What a tangled web we weave
Who would have thought the NYT would be running an expose of Bill Clinton? Times change.
Late on Sept. 6, 2005, a private plane carrying the Canadian mining financier Frank Giustra touched down in Almaty, a ruggedly picturesque city in southeast Kazakhstan ... Unlike more established competitors, Mr. Giustra was a newcomer to uranium mining in Kazakhstan ... But what his fledgling company lacked in experience, it made up for in connections. Accompanying Mr. Giustra on his luxuriously appointed MD-87 jet that day was a former president of the United States, Bill Clinton.
At the midnight banquet with Kazakhstan's president, which Giustra attended, Bill Clinton rose to fulsomely praise Nursultan A. Nazarbayev, a man the NYT described by saying his "19-year stranglehold on the country has all but quashed political dissent."
Mr. Nazarbayev walked away from the table with a propaganda coup, after Mr. Clinton expressed enthusiastic support for the Kazakh leader’s bid to head an international organization that monitors elections and supports democracy. Mr. Clinton’s public declaration undercut both American foreign policy and sharp criticism of Kazakhstan’s poor human rights record by, among others, Mr. Clinton’s wife, Senator Hillary Rodham Clinton of New York.
Within two days, corporate records show that Mr. Giustra also came up a winner when his company signed preliminary agreements giving it the right to buy into three uranium projects controlled by Kazakhstan’s state-owned uranium agency, Kazatomprom.
The monster deal stunned the mining industry, turning an unknown shell company into one of the world’s largest uranium producers in a transaction ultimately worth tens of millions of dollars to Mr. Giustra, analysts said.
Then the NYT puts the knife in.
Just months after the Kazakh pact was finalized, Mr. Clinton’s charitable foundation received its own windfall: a $31.3 million donation from Mr. Giustra that had remained a secret until he acknowledged it last month. The gift, combined with Mr. Giustra’s more recent and public pledge to give the William J. Clinton Foundation an additional $100 million, secured Mr. Giustra a place in Mr. Clinton’s inner circle, an exclusive club of wealthy entrepreneurs in which friendship with the former president has its privileges.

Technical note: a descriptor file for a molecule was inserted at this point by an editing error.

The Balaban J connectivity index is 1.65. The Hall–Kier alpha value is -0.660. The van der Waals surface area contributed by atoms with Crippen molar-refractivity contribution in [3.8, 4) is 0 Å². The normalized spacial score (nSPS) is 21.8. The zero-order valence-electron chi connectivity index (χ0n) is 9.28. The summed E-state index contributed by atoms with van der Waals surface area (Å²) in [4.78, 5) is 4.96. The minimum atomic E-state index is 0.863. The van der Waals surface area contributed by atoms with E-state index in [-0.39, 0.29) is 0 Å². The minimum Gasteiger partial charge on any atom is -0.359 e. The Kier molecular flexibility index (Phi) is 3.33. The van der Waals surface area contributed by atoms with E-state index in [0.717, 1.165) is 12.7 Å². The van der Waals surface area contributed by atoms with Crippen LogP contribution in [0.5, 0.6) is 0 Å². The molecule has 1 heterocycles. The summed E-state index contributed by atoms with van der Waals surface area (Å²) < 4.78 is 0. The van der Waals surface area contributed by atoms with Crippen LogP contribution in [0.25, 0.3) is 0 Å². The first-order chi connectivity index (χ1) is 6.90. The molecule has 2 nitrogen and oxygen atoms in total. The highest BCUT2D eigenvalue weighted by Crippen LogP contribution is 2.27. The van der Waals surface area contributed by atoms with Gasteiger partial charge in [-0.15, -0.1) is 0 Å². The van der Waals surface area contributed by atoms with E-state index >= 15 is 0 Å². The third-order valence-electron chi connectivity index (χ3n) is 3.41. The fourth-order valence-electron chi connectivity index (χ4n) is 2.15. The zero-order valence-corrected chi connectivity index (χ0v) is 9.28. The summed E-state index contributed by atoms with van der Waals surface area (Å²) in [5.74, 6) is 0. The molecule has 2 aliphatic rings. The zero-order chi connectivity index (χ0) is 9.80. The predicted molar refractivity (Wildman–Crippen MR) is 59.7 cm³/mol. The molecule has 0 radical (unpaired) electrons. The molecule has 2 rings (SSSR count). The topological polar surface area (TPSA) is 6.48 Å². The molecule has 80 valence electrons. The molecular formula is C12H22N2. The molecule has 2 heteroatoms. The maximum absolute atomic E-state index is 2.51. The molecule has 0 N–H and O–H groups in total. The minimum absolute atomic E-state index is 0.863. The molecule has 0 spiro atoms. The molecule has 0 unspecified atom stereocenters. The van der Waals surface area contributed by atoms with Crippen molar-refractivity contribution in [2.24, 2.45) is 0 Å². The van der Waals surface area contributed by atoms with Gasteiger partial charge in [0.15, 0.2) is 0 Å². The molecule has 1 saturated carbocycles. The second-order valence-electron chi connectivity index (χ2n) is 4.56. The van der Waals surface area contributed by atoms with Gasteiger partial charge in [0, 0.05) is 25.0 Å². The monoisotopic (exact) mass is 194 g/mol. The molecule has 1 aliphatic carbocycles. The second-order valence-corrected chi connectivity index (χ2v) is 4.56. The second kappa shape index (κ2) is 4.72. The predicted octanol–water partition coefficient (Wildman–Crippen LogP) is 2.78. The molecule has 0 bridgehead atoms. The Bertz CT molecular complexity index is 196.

That proves it. But that all depends on what "proves" proves. Just because the Giustra's donation to Clinton came after the uranium deal doesn't mean the two were connected, does it? Probably mindful of this, the rest of the article goes into the extremely suggestive nature of Clinton's visit; it's hurried nature and general tenor in the context of Bill Clinton's dealings with such worthies as Ronald Burkle and Vinod Gupta.
One of the persons left holding the bag was Hillary Clinton, who was made to look like a chump by her husband's antics. Hillary had earlier issued dire warnings about about the Kazakhstan's president. Eleven months later, her husband was lionizing him in public. "Mr. Clinton’s spokesman said the former president saw 'no contradiction' between his statements in Kazakhstan and the position of Mrs. Clinton." In a certain universe, contradictions don't contradict.
Eleven months before Mr. Clinton’s statement, Mrs. Clinton co-signed a commission letter to the State Department that sounded “alarm bells” about the prospect that Kazakhstan might head the group. The letter stated that Kazakhstan’s bid “would not be acceptable,” citing “serious corruption,” canceled elections and government control of the news media.
In a written statement to The Times, Mr. Clinton’s spokesman said the former president saw “no contradiction” between his statements in Kazakhstan and the position of Mrs. Clinton, who said through a spokeswoman, “Senator Clinton’s position on Kazakhstan remains unchanged.”